Week Fifty Two


Posted in 2008 Archives, Uncategorized by sarahbakerhansen on 8 October 2008

Last night my significant and I went to a lecture sponsored by the University of Nebraska. Enrique Martinez Celaya, an NU visiting presidential professor, gave his first lecture in Omaha. NU President JB Milliken appointed Celaya to the position in 2007, and the three-year term began last year in Lincoln, where he gave three public lectures, had a show at the Sheldon Art Gallery, visited with classes and gave a UNL student an internship at his Los Angeles studio.

I don’t go to as many lectures as I used to, but I have to say, this one was really worth the time. Celaya’s talk was engaging, honest and thought-provoking. I especially loved his comments on the recent Damien Hirst auction that took place on the same day as a huge stock market dive. You can read about his thoughts at his blog.

I took a few notes at the lecture, and asked a question at the end. My question was “You seem to think art is ultimately not understandable. Where does that leave the viewer, the writer, the critic?” Celaya gave an answer that was better than I could have expected, delving into the differences between “good” and “bad” art and why he chooses not to waste his time on art that doesn’t challenge, doesn’t live up to his standards and isn’t difficult.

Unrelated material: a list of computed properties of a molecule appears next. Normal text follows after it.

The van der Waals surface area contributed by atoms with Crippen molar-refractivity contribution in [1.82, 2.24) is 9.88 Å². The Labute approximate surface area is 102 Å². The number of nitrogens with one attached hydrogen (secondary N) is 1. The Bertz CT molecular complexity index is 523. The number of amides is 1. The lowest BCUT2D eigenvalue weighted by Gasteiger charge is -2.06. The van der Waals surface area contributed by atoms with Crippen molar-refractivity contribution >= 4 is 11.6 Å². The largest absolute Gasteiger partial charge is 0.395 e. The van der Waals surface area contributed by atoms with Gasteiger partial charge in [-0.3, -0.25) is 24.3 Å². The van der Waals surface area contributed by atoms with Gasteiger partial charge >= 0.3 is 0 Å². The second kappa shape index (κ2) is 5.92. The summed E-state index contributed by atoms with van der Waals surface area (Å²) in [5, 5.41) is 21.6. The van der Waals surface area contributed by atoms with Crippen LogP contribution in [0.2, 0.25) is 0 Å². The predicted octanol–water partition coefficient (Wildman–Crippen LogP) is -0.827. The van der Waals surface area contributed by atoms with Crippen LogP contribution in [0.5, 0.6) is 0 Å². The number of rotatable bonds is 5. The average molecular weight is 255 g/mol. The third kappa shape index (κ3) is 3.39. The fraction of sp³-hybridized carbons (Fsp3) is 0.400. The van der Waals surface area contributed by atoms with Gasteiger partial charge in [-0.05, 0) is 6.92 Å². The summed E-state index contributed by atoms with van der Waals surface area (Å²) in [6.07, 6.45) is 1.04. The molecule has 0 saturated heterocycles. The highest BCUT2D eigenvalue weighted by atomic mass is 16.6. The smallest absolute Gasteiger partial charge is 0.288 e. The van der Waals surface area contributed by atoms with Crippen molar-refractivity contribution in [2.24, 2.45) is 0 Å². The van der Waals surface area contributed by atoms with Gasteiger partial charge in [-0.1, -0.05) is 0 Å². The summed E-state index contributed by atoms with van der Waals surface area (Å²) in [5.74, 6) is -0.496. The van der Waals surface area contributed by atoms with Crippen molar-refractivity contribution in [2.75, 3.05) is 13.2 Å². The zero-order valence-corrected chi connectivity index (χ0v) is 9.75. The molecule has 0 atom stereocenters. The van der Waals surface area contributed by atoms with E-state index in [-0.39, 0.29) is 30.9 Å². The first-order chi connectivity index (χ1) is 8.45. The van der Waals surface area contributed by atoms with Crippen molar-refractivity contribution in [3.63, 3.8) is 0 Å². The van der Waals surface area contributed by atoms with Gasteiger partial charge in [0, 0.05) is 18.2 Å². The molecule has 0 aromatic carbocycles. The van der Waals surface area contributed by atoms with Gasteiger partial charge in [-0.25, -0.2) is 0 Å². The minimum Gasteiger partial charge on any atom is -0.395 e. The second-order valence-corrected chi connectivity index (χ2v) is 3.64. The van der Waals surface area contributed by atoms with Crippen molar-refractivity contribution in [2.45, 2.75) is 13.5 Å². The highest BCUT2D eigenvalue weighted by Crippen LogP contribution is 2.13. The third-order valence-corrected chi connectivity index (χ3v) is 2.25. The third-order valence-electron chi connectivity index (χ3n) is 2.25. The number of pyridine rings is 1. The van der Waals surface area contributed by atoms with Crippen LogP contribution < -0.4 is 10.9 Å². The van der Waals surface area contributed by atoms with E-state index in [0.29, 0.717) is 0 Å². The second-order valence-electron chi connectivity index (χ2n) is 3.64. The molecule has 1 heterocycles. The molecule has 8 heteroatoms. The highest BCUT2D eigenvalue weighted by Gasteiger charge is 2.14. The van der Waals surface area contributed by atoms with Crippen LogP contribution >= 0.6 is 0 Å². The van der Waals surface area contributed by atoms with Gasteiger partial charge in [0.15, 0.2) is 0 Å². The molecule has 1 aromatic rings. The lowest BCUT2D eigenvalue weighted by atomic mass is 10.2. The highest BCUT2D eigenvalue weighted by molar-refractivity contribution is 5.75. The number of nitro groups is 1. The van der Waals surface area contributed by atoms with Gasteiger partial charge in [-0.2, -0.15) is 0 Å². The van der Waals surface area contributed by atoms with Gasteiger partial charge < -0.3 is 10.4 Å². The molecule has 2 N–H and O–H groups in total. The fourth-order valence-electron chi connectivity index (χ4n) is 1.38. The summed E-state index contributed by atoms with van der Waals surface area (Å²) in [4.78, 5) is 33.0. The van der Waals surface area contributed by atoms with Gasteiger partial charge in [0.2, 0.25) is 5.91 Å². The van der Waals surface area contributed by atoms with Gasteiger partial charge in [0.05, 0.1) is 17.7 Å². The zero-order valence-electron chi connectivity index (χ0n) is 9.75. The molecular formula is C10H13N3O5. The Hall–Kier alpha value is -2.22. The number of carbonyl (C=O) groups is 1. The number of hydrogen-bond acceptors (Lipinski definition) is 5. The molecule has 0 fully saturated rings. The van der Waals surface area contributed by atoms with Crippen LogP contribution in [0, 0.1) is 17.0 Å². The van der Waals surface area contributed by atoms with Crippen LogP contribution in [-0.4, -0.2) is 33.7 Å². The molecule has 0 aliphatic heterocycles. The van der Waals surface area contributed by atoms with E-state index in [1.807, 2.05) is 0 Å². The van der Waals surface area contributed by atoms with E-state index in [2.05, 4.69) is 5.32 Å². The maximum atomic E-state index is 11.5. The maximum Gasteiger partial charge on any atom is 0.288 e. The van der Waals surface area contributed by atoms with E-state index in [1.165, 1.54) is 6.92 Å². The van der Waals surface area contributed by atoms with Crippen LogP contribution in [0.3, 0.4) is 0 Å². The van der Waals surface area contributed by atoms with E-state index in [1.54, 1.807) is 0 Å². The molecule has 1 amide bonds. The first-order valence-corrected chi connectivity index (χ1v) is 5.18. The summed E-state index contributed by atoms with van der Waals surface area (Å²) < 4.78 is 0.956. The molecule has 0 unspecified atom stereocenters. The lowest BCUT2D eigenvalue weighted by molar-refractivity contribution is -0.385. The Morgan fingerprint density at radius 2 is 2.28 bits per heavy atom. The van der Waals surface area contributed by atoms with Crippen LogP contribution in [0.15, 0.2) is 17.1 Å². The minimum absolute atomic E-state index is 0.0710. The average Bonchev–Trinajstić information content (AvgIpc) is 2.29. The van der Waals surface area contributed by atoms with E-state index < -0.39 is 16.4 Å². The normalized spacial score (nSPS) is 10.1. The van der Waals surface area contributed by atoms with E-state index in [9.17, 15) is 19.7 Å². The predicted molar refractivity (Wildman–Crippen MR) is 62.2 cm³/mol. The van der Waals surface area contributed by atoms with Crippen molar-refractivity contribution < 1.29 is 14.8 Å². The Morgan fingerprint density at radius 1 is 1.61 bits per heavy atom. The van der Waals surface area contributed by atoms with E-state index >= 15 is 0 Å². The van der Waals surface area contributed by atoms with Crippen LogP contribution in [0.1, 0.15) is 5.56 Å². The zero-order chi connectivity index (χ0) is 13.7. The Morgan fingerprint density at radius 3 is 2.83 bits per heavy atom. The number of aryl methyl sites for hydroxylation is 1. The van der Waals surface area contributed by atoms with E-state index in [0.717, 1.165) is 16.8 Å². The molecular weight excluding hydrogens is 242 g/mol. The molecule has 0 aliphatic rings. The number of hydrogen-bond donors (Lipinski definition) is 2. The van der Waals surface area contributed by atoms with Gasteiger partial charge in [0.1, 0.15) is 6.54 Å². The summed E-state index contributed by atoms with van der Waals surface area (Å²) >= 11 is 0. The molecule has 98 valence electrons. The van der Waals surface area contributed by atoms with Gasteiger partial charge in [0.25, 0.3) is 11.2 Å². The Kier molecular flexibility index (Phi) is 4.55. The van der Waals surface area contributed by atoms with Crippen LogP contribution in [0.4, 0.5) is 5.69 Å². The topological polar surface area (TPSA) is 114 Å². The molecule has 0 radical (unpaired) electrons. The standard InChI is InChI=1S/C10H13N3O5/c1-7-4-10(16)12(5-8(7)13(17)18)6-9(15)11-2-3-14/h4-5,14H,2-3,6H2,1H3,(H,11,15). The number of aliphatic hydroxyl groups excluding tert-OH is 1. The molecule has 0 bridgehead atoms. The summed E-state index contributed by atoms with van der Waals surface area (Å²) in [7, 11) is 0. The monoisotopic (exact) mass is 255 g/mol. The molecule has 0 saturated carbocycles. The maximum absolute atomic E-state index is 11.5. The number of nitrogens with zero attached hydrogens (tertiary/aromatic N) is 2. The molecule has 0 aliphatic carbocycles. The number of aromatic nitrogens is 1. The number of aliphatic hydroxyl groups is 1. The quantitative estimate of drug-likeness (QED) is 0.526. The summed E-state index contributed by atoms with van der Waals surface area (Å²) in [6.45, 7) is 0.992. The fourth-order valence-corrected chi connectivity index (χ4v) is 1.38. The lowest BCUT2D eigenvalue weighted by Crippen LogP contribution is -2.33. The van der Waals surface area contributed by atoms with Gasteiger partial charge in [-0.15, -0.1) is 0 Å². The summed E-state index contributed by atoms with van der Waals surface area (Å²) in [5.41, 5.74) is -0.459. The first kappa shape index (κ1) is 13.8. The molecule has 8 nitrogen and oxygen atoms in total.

Read about his philosophies on art, his recent work and his publishing house at his Web site.

He’ll be back in Omaha this spring, and will give another lecture. I highly recommend attending. It’ll make you think.


3 Responses

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  1. Meredith K. said, on 9 October 2008 at 3:36 pm

    I completely agree. I recently discovered Enrique Martinez Celaya, and actually found out about the event on his facebook page. Martinez Celaya’s work is compelling, and his philosphy is not only thought-provoking, but inspiring. His presentation was precisely choreographed; a beautiful narrative of images, paired flawlessly with an excellent soundtrack. If given the opportunity do not miss experiencing this true Renaissance man in person.

  2. Anonymous said, on 14 October 2008 at 8:58 pm

    So what’s the answer he gave to the question?!

  3. Anonymous said, on 15 October 2008 at 7:48 pm

    Many of us at UNO were left wondering why he doesn’t lecture for philosophy students about art instead of art students about philosophy?

    He’s a remarkable man with a unique story, but I’m not sure “artist” should be his first or only title.

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